The Speaker turns to the question of a codified constitution, saying the UK’s in a group of only three nations not to have one. He says the UK has been “travelling in the direction” of such a constitution.
Concerned he has sat too long on the fence, Bercow adds:
Let me make myself crystal clear: Ladies and gentlemen, the only form of Brexit which we will have, whenever that might be, will be a Brexit that the House of Commons has explicitly endorsed.
Bercow insists Johnson must obey law and ask for Brexit extension
The Speaker has issued a stinging rebuke to those who support the idea of the prime minister, Boris Johnson, refusing to ask Brussels for a delay to Brexit – as the law requires.
Not obeying the law must surely be a non-starter. Period. Surely, in 2019, in modern Britain, in a parliamentary democracy, we – parliamentarians, legislators – cannot in all conscience be conducting a debate as to whether adherence to the law is or isn’t required.
What conceivable moral force do the public’s elected representatives have in seeking to tackle antisocial behaviour, in prosecuting with greater vigour and imagination and relentlessness the fight against knife crime, in arguing that the state must protect itself against all sorts of nefarious illegality, if we are to treat for a moment with the proposition that it might be in order, in the name of some higher cause, to disregard a law enacted by parliament?
It is astonishing that anyone has even entertained the notion ... It would be the most terrible example to set to the rest of society.
One should no more refuse to request an extension of article 50 because of what one might regard as the noble end of departing from the EU as soon as possible than one could possibly excuse robbing a bank on the basis that the cash stolen would be donated to a charitable cause immediately afterwards.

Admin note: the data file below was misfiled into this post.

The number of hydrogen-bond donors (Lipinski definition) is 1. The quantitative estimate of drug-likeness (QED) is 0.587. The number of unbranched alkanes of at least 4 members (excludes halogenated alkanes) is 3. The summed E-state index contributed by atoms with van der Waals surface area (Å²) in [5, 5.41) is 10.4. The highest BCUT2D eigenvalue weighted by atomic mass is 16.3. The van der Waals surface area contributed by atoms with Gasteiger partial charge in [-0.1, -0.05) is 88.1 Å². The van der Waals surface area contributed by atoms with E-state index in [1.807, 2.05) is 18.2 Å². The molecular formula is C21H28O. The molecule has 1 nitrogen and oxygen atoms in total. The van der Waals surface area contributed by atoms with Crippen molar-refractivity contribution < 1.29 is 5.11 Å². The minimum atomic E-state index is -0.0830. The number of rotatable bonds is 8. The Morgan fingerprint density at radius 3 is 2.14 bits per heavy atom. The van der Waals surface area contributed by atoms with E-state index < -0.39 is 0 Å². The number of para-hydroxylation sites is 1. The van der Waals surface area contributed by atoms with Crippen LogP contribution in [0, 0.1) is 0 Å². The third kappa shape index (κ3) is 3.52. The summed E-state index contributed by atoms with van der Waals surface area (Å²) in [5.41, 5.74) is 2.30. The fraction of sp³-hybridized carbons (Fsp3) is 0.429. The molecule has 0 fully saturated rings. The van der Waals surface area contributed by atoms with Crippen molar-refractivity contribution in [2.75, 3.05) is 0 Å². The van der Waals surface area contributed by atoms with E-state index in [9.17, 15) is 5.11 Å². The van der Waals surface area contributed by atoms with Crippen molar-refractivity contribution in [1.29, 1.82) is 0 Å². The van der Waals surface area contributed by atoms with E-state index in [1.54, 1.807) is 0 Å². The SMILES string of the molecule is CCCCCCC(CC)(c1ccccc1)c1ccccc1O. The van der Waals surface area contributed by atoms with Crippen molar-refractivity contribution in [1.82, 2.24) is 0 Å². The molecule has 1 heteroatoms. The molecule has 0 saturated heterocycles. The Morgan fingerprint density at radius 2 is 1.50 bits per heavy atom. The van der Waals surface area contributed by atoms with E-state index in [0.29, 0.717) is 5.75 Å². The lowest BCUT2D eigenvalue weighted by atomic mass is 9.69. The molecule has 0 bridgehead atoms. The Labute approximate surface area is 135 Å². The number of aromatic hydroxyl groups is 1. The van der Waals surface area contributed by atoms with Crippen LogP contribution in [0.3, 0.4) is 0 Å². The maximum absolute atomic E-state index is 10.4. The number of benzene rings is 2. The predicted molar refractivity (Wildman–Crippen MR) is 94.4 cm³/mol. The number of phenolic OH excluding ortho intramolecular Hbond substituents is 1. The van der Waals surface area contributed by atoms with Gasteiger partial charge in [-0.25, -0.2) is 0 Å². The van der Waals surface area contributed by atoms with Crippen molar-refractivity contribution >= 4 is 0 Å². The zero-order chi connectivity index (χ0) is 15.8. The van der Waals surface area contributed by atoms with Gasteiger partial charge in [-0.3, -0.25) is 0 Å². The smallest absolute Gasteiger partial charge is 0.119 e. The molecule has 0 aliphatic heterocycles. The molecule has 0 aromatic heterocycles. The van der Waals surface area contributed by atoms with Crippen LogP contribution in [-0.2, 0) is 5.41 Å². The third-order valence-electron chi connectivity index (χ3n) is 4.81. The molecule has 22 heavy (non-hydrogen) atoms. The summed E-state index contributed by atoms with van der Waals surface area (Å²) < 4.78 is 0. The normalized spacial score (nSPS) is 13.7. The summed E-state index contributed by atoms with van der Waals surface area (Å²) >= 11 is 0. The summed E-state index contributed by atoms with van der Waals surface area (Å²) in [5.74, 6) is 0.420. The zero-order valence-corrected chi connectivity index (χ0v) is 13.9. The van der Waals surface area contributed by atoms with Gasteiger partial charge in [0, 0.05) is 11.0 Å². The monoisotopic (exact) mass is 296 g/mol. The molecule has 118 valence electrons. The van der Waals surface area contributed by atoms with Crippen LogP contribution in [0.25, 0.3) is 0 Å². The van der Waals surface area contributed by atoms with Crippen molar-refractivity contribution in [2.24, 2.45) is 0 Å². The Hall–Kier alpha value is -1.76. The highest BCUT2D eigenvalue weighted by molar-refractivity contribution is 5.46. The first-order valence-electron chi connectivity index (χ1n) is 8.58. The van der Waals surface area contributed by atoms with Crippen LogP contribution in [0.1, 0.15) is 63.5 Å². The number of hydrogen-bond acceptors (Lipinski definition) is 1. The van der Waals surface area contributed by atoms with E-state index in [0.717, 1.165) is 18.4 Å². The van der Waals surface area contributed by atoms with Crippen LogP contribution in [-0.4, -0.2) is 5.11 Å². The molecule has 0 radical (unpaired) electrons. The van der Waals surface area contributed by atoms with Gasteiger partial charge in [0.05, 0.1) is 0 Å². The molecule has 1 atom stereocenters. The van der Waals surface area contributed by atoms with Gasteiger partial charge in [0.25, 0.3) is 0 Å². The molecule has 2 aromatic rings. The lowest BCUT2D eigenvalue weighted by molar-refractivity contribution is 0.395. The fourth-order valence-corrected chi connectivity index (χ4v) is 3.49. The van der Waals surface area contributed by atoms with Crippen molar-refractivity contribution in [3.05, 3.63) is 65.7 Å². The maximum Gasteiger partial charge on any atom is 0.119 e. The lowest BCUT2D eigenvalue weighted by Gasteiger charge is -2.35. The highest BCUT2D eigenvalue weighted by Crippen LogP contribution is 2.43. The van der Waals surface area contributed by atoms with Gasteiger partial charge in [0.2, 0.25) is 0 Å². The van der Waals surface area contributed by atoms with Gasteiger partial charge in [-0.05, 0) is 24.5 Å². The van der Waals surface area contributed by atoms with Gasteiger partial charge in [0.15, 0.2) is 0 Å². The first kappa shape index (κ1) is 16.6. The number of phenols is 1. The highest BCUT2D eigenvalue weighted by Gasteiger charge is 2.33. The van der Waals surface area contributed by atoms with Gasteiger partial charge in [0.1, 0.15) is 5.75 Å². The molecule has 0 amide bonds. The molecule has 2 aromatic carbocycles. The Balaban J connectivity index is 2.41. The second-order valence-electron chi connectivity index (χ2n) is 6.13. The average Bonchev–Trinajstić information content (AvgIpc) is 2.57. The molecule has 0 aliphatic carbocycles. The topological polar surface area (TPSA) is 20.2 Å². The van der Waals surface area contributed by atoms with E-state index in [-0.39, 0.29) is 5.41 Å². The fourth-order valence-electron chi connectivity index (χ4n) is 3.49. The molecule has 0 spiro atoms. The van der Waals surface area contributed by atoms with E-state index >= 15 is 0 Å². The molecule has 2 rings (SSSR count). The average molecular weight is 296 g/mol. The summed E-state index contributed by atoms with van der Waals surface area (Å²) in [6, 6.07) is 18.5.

What comes next, Bercow asks? Only three plausible possibilities:
- A new withdrawal agreement and political declaration that will require “heavy lifting” by parliament if it appears it could command a majority.
- No new agreement, or one the Commons cannot not accept, and a vote by MPs for a no-deal Brexit. He says such a deliberate action – as opposed to “something coming about by default or happenstance” would be legitimate.
- Neither support for an agreement, nor a no-deal Brexit, meaning the prime minister has to ask for an extension. “This is clearly legitimate,” he says, adding that, while there may be people who disagree with the move, it is – in procedural terms – he says that the Benn act is “orderly”.
“The Brexit episode and the restoration of parliamentary will should not be seen in isolation,” Bercow, says, in conclusion.
Moreover, Bercow stresses the importance of the backbench business committee in making sure issues that are not necessarily a priority for the government or the opposition are brought to the attention of the Commons.
One example he cites is the Hillsborough disaster, which was debated in the Commons after being scheduled by the backbench business committee.
Another device Bercow says has become important is the emergency debate, which MPs used last week to begin the process of trying to rule out a no-deal Brexit.
He explains that the instrument gives MPs the chance to, in effect, take control of the agenda of the Commons away from the executive, should a majority of the house wish to do so.
The increasing use of such instruments, he claims, has been key to the Commons getting “off its knees” and providing more effective scrutiny of the government on behalf of the electorate.
Meanwhile, three Scottish appeal court judges have refused to order the publication of the unredacted No 10 memos in the case against Boris Johnson’s prorogation of parliament:
Turning to his first point, Bercow says there has been a renewal of the Commons’ desire to and confidence in its ability to scrutinise ministers. Principal in that process, he says, has been the increasing use of an old device: the urgent question.
This allows any MP to ask the Speaker to get a minister to respond to the issue, where it’s deemed important and wouldn’t normally form part of the day’s parliamentary business.
The urgent question, Bercow says, had “withered away” in recent times. Only two were laid in the 12 months before he was elected to be Speaker. That, he says, was something he had decided to try to change, if given the role.